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GIS Helps Provide Answers to Public Health Concerns in the City of London, Ontario
Inner-City Population Living in a "Food Desert"
In 2004, Dr. Jason Gilliland, director of the Urban Development Program at the University of Western Ontario, became interested in the problem of supermarket accessibility in the city of London, Ontario, Canada. Numerous editorials in local newspapers suggested that the lack of a major supermarket downtown was stifling efforts to revitalize the downtown area and negatively impacting the quality of life of area residents.
After conducting further research, Gilliland and his coinvestigator Kristian Larsen learned that other cities in Canada, as well as cities in the UK and the United States, also suffered from "food deserts." The term food desert was reputedly first used by a resident of a public sector housing scheme in the west of Scotland in the early 1990s. According to Larsen, a food desert is "a socially distressed neighborhood with relatively low average household incomes and poor access to healthy and affordable food." Food deserts are also often served by a surplus of convenience stores and fast food restaurants.
Numerous academic publications and government reports in various countries have been written in recent years that suggest food deserts may damage public health by restricting the availability and affordability of certain foods that may benefit health, such as fresh fruits and vegetables. These reports have influenced several policy recommendations in the UK and the United States designed to promote adequate retail provision of food.
Larsen and Gilliland used GIS to plot and analyze the location of London, Ontario's supermarkets in 1961 and 2005. A spatially referenced database was created to explore certain historical and geographic dimensions of supermarket accessibility and neighborhood characteristics over the study period. Supermarket addresses were gathered from local business directories and verified using several additional sources: telephone directories (yellow pages); company Web sites; phone calls to retailers; inspection of air photos, maps, and plans; and site visits. Working through the University of Western Ontario site license, Larsen and Gilliland geocoded the data in ArcGIS 9.2, which Gilliland manually reviewed to ensure extremely high precision.
Using Canadian census data and various city maps and bus schedules, they then calculated each neighborhood's access to grocery stores using practical criteria, such as a 1,000-meter distance along the street network (a 10- to 15-minute walk). GIS-based techniques of network analysis (with the ArcGIS Network Analyst extension) were used to determine the accessibility of supermarkets, or the relative ease with which Londoners can reach a supermarket on foot or public transit.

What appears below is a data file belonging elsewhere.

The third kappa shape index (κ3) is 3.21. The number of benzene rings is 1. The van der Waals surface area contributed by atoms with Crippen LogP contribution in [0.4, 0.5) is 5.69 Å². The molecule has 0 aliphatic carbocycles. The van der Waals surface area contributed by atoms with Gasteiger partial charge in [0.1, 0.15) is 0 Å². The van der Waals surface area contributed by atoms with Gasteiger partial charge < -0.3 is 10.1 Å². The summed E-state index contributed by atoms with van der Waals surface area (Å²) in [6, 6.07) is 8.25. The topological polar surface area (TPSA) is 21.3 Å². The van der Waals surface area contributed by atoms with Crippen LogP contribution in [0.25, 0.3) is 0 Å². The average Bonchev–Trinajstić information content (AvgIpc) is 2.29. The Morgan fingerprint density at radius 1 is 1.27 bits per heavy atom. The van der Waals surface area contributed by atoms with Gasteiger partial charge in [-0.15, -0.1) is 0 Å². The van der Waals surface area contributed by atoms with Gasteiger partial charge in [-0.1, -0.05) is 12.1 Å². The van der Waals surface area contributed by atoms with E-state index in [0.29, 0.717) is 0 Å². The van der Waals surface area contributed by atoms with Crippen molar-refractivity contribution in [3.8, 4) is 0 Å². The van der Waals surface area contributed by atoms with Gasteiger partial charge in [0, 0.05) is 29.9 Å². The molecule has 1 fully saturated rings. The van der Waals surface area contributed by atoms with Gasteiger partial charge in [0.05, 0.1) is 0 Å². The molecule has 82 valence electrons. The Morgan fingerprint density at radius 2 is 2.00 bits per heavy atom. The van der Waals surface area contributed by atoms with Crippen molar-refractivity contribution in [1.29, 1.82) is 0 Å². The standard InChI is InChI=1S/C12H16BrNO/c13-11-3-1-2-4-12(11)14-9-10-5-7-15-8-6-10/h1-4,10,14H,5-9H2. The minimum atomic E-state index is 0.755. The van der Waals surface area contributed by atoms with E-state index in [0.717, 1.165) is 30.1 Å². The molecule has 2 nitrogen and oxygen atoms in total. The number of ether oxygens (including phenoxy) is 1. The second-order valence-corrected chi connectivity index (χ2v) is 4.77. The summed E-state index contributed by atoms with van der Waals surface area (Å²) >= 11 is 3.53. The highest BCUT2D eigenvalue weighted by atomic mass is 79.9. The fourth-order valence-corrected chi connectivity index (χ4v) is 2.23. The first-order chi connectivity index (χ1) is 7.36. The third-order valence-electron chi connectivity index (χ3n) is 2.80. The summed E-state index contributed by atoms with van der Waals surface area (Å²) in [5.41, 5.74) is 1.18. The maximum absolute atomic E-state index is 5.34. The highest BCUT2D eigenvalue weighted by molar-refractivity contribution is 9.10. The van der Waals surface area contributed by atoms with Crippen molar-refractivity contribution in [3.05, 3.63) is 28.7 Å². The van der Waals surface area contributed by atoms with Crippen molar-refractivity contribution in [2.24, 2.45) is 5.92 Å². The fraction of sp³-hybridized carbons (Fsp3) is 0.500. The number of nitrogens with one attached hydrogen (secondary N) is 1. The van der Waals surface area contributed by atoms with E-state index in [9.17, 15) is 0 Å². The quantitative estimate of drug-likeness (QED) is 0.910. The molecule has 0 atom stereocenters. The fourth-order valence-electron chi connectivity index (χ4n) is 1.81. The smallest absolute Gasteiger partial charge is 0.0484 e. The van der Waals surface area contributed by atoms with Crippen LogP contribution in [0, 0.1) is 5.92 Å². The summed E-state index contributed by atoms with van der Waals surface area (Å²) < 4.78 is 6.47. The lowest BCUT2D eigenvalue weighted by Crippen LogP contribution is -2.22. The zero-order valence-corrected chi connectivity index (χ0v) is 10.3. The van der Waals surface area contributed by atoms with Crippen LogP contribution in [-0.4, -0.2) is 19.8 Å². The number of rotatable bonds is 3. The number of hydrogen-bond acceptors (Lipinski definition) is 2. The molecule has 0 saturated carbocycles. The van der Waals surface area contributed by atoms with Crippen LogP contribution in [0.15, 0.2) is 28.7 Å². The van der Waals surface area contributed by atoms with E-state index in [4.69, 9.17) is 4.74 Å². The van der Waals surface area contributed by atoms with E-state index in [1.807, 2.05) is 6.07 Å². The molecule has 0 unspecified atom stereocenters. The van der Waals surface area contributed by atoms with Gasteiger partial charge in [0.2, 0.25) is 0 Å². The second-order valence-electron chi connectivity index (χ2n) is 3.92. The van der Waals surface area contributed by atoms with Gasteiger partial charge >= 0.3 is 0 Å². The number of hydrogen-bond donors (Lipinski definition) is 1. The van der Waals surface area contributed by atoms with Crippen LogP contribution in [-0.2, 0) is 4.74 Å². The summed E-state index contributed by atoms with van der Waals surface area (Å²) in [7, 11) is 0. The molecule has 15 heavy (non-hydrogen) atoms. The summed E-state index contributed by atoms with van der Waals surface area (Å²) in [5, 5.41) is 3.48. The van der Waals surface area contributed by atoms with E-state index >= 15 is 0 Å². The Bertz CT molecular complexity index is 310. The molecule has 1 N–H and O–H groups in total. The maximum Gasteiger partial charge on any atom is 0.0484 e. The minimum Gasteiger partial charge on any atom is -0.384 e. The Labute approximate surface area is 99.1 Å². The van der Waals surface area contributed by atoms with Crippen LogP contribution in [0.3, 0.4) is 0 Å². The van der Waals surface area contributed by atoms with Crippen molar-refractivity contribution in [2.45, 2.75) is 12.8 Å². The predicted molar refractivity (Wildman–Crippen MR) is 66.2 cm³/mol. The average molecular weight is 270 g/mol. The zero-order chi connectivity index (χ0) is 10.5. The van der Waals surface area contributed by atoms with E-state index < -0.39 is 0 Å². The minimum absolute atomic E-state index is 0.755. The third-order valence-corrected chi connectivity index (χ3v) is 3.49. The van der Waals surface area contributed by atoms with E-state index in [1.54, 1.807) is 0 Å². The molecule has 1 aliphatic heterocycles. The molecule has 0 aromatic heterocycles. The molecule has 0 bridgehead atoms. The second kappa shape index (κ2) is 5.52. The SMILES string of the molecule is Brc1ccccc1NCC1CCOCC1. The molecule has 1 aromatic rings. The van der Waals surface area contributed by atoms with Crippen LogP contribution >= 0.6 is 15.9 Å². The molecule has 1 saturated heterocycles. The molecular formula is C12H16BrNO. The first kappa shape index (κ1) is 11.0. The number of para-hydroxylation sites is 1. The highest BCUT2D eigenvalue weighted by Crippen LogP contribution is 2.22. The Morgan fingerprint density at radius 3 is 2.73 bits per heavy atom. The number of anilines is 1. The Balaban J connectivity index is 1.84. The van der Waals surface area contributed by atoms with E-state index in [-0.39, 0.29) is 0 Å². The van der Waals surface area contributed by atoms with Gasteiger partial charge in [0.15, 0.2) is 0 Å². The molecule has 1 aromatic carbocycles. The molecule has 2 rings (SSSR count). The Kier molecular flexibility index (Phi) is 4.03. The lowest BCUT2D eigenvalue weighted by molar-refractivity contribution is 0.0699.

Block-level population counts from Statistics Canada were used to identify the population with supermarket access within each service area. Larsen notes, "Blocks are the smallest geographic unit for which Statistics Canada releases population counts and are very useful units for precise spatial analysis." Supermarket service areas were divided into sections and assigned to the appropriate census tract.
Larsen and Gilliland also included data on London's public transit network to determine accessibility by city bus. Bus access was determined by using a 10-minute bus ride without transfers, combined with a 500-meter walk (5 to 6 minutes) at the beginning and/or end of the bus trip. Bus schedules and route data of the London Transit Commission (LTC) were used to determine that a 10-minute bus ride covers a trip of 3 kilometers. ArcGIS Network Analyst was used to select and map individual bus routes that are located within 500 meters and extend up to 3 kilometers from each supermarket; a 500-meter network service area was created around each identified bus route to determine areas with public transit access to supermarkets.
The City of London street network file (provided by the City Planning Department) and the ArcGIS Network Analyst extension were used to determine the minimum distance residents must walk to the closest supermarket. This distance calculates the shortest path along the street network from every block centroid (within the urbanized area) to the closest supermarket. The data was then aggregated to the census tract level (a commonly used proxy for a neighborhood) for further analysis and to allow comparison with socioeconomic characteristics of neighborhoods in the same manner as previous Canadian studies.
Analysis indicated that supermarket access has diminished over time, as the average proportion of census tract population with easy supermarket access in 1961 (45.2 percent) was more than twice the level for 2005 (18.3 percent). Furthermore, their field research showed that people living in food deserts, who must shop at small local convenience stores for a list of basic supplies, would pay almost double the price compared with their supermarket-shopping counterparts. Historical analysis showed that inner-city areas were not always food deserts even though the city population has doubled in the past 50 years. Back in 1961, more than 75 percent of London's downtown core population had easy access to a supermarket, whereas less than 20 percent of the urban core population has access today.
Gilliland, who is also an associate scientist with the Children's Health Research Institute, explains: "More and more supermarkets are building in newer suburbs, and smaller food shops are disappearing from older neighborhoods, leaving food deserts in their wake."